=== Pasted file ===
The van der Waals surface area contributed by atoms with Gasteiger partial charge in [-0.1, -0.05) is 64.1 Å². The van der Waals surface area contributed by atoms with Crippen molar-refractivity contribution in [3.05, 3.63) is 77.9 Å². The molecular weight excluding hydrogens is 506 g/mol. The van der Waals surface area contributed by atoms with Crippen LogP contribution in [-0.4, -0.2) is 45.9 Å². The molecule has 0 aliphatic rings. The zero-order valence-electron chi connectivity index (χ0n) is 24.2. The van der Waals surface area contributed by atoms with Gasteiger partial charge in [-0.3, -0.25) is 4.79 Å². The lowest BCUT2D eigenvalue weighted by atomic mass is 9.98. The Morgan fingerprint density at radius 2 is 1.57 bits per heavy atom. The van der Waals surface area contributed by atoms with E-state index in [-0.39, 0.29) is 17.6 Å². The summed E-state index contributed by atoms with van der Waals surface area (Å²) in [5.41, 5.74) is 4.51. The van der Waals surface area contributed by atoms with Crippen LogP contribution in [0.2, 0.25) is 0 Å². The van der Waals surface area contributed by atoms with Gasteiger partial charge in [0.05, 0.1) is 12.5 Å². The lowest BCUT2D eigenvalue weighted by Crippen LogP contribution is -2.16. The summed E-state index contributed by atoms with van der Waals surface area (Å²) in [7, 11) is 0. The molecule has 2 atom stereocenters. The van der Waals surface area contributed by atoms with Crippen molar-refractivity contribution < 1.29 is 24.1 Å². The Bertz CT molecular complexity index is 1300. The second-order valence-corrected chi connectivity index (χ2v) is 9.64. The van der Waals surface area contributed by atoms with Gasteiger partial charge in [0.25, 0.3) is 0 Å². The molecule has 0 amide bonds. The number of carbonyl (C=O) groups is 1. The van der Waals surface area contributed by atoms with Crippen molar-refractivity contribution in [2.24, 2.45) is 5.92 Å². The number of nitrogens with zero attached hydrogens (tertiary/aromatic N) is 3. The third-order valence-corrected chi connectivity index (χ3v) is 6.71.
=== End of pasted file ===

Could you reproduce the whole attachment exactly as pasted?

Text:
The van der Waals surface area contributed by atoms with Gasteiger partial charge in [-0.1, -0.05) is 64.1 Å². The van der Waals surface area contributed by atoms with Crippen molar-refractivity contribution in [3.05, 3.63) is 77.9 Å². The molecular weight excluding hydrogens is 506 g/mol. The van der Waals surface area contributed by atoms with Crippen LogP contribution in [-0.4, -0.2) is 45.9 Å². The molecule has 0 aliphatic rings. The zero-order valence-electron chi connectivity index (χ0n) is 24.2. The van der Waals surface area contributed by atoms with Gasteiger partial charge in [-0.3, -0.25) is 4.79 Å². The lowest BCUT2D eigenvalue weighted by atomic mass is 9.98. The Morgan fingerprint density at radius 2 is 1.57 bits per heavy atom. The van der Waals surface area contributed by atoms with E-state index in [-0.39, 0.29) is 17.6 Å². The summed E-state index contributed by atoms with van der Waals surface area (Å²) in [5.41, 5.74) is 4.51. The van der Waals surface area contributed by atoms with Crippen LogP contribution in [0.2, 0.25) is 0 Å². The van der Waals surface area contributed by atoms with Gasteiger partial charge in [0.05, 0.1) is 12.5 Å². The lowest BCUT2D eigenvalue weighted by Crippen LogP contribution is -2.16. The summed E-state index contributed by atoms with van der Waals surface area (Å²) in [7, 11) is 0. The molecule has 2 atom stereocenters. The van der Waals surface area contributed by atoms with Crippen molar-refractivity contribution < 1.29 is 24.1 Å². The Bertz CT molecular complexity index is 1300. The second-order valence-corrected chi connectivity index (χ2v) is 9.64. The van der Waals surface area contributed by atoms with Gasteiger partial charge in [0.25, 0.3) is 0 Å². The molecule has 0 amide bonds. The number of carbonyl (C=O) groups is 1. The van der Waals surface area contributed by atoms with Crippen molar-refractivity contribution in [2.24, 2.45) is 5.92 Å². The number of nitrogens with zero attached hydrogens (tertiary/aromatic N) is 3. The third-order valence-corrected chi connectivity index (χ3v) is 6.71.